disposition of any part or all of my body for medical purposes, authorize an autopsy and direct the
disposition of my remains.

(The above grant of power is intended to be as broad as possible so that your agent will have authority
to make any decision you could make to obtain or terminate any type of health care, including
withdrawal of food and water and other life-sustaining measures, if your agent believes such action
would be consistent with your intent and desires. If you wish to limit the scope of your agent’s powers
or prescribe special rules or limit the power to make an anatomical gift, authorize autopsy or dispose of
remains, you may do so in the following paragraphs.)
2. The powers granted above shall not include the following powers or shall be subject to the following
rules or limitations:

(here you may include any specific limitations you deem appropriate, such as: your own definition of
when life-sustaining measures should be withheld; a direction to continue food and fluids or life-
sustaining treatment in all events; or instructions to refuse any specific types of treatment that are
inconsistent with your religious beliefs or unacceptable to you for any other reason, such as blood
transfusion, electro-convulsive therapy, amputation, psychosurgery, voluntary admission to a mental
institution, etc.):

(The subject of life-sustaining treatment is of particular importance. For your convenience in dealing
with that subject, some general statements concerning the withholding or removal of life-sustaining
treatment are set forth below. If you agree with on of these statements, you may initial that statement;
but do not initial more than one):

I do not want my life to be prolonged nor do I want life-sustaining treatment to be provided or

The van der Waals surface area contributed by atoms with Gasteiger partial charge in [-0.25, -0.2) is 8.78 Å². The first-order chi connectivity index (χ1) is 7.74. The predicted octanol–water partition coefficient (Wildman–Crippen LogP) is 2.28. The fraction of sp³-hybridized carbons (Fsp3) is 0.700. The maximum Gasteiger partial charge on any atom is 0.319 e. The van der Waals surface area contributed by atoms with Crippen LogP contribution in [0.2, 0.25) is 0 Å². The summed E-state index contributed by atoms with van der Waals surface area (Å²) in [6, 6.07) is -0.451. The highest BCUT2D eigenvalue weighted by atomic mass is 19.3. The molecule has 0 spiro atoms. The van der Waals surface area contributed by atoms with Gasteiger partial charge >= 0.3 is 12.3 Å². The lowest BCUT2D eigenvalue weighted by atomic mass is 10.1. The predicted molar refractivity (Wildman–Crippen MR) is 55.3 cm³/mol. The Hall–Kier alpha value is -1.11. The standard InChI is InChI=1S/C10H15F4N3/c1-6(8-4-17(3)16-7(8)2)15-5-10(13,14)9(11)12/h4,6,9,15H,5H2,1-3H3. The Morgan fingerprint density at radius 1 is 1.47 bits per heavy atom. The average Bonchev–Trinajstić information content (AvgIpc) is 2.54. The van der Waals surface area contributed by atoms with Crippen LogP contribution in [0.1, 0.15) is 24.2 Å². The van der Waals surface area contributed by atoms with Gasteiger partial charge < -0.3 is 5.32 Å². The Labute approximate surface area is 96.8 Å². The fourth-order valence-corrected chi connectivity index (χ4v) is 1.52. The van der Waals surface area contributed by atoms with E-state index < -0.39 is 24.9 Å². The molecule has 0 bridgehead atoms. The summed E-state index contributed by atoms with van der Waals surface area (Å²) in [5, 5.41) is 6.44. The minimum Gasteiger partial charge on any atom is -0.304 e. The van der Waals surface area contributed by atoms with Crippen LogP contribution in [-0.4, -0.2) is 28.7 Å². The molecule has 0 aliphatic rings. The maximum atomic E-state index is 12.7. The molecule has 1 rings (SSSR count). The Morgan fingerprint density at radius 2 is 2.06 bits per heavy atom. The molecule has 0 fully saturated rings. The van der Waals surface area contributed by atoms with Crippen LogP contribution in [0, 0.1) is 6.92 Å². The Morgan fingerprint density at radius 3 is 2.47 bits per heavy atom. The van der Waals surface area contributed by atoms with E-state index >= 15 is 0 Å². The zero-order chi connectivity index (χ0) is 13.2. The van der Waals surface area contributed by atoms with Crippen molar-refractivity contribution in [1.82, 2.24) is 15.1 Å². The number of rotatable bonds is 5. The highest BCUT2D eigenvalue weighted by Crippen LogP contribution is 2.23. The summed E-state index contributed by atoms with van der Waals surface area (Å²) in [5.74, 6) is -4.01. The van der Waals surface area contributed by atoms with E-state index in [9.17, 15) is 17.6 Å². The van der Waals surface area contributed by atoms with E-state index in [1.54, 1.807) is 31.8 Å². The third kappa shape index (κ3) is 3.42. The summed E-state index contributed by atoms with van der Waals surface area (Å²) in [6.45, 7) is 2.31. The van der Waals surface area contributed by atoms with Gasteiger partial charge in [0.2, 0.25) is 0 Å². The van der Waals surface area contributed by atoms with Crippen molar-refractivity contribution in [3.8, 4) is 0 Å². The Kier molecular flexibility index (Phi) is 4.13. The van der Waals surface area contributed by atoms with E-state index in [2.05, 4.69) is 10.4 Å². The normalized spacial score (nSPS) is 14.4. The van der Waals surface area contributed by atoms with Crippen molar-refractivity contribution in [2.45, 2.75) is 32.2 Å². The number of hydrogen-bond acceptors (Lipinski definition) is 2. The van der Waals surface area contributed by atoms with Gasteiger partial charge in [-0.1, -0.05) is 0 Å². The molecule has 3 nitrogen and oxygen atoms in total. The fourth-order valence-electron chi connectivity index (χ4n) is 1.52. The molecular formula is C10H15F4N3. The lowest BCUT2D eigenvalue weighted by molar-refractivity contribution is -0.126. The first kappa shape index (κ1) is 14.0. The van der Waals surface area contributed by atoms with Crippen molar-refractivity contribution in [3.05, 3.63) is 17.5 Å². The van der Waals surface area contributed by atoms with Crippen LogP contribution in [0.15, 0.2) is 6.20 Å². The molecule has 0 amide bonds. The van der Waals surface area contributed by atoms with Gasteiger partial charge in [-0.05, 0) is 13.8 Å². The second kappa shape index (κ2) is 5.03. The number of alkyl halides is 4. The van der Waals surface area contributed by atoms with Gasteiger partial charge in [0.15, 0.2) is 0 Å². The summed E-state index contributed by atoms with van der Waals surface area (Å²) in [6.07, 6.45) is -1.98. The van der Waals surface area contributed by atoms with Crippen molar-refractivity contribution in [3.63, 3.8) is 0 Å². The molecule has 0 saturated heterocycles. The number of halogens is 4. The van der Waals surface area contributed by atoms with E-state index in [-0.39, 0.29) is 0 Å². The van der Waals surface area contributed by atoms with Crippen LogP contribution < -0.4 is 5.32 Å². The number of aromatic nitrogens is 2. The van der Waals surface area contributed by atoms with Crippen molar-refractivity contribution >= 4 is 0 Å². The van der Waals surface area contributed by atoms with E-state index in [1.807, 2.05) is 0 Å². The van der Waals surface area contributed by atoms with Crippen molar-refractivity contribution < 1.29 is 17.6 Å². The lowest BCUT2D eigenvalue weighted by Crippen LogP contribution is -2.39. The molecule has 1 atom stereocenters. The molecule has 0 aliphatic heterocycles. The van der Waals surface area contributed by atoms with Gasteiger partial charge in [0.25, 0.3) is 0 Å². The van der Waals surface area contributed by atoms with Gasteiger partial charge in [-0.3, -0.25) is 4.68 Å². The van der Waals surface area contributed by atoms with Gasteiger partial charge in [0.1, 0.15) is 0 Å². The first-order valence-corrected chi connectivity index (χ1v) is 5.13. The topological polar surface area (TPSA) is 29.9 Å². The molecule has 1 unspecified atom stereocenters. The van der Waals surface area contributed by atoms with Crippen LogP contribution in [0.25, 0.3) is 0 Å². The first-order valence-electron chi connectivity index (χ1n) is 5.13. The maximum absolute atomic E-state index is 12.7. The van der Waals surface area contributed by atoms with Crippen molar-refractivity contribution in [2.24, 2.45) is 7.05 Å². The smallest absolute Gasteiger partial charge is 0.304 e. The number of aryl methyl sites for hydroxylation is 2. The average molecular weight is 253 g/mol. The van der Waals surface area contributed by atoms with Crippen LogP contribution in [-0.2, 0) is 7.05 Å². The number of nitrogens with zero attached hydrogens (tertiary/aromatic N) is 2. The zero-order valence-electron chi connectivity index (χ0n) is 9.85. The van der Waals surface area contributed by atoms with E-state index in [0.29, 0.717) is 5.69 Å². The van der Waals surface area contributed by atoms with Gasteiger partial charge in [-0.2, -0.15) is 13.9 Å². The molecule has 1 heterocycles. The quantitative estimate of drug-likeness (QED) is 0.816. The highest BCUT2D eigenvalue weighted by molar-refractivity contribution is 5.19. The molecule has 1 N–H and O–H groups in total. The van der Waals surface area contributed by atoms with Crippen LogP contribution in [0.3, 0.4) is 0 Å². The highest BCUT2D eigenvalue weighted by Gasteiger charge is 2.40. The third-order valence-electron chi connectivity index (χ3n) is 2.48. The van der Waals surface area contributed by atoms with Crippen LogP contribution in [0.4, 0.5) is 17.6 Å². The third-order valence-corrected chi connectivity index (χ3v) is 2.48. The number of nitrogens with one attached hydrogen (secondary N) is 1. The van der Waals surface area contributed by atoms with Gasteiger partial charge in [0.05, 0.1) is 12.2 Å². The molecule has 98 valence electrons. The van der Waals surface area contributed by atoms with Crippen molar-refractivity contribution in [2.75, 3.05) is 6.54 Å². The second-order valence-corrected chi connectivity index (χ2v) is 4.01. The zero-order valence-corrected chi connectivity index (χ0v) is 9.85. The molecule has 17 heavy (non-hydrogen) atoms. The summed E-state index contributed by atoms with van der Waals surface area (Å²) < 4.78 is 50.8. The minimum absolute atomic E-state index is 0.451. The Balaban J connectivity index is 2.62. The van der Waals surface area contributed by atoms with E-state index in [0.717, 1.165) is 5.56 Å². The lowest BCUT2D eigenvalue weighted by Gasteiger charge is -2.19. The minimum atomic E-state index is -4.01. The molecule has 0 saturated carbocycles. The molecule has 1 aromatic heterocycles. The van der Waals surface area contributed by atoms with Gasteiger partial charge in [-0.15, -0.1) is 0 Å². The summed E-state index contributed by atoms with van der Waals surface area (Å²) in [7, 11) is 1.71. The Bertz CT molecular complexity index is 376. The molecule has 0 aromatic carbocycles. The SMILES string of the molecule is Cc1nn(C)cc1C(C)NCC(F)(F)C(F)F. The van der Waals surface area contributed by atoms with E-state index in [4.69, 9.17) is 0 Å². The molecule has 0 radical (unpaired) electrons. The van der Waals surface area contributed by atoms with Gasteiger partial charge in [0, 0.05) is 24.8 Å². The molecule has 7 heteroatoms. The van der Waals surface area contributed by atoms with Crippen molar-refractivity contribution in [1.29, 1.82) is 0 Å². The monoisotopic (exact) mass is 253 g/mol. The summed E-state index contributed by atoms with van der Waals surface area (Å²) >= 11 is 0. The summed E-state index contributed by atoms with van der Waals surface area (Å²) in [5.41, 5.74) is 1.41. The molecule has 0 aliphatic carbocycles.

continued if my agent believes the burdens of the treatment outweigh the expected benefits. I want my
agent to consider the relief of suffering, the expense involved and the quality as well as the possible
extension of my life in making decisions concerning life-sustaining treatment.

I want my life to be prolonged and I want life-sustaining treatment to be provided or continued unless I
am in a coma which my attending physician believes to be irreversible, in accordance with reasonable
medical standards at the time of reference. If and when I have suffered irreversible coma, I want life-
sustaining treatment to be withheld or discontinued.

I want my life to be prolonged to the greatest extent possible without regard to my condition, the
chances I have for recovery or the cost of the procedures.

3. This power of attorney shall be effective on

4. This power of attorney shall terminate on

5. If any agent named by me shall die, become incompetent, resign, refuse to accept the office of agent
or be unavailable, I name the following (each to act alone and successively, in the order named) as
successors to such agent:

For purposes of this paragraph 5, a person shall be considered to be incompetent if and while the
person is a minor or an adjudicated incompetent or disabled person or the person is unable to give
prompt and intelligent consideration to health care matters, as certified by a licensed physician.

(If you wish to name your agent as guardian of your person, in the event a court decides that one should
be appointed, you may, but are not required to, do so by retaining the following paragraph. The court
will appoint your agent if the court finds that such appointment will serve your best interests and
welfare. Do not include paragraph 6 if you do not want your agent to act as guardian.)

6. If a guardian of my person is to be appointed, I nominate the agent acting under this power of
attorney as such guardian, to serve without bond or security.
7. I am fully informed as to all the contents of this form and understand the full import of this grant of
powers to my agent.

Signed

The principal has had an opportunity to read the above form and has signed the form or acknowledged
his or her signature or mark on the form in my presence.

Witness: Residing at:

(You may, but are not required to, request your agent and successor agents to provide specimen
signatures below. If you include specimen signatures in this power of attorney, you must complete the
certification opposite the signatures of the agents.)

Specimen signatures of agent (and successor agents)
I certify the signatures of my agent (and successors) are correct.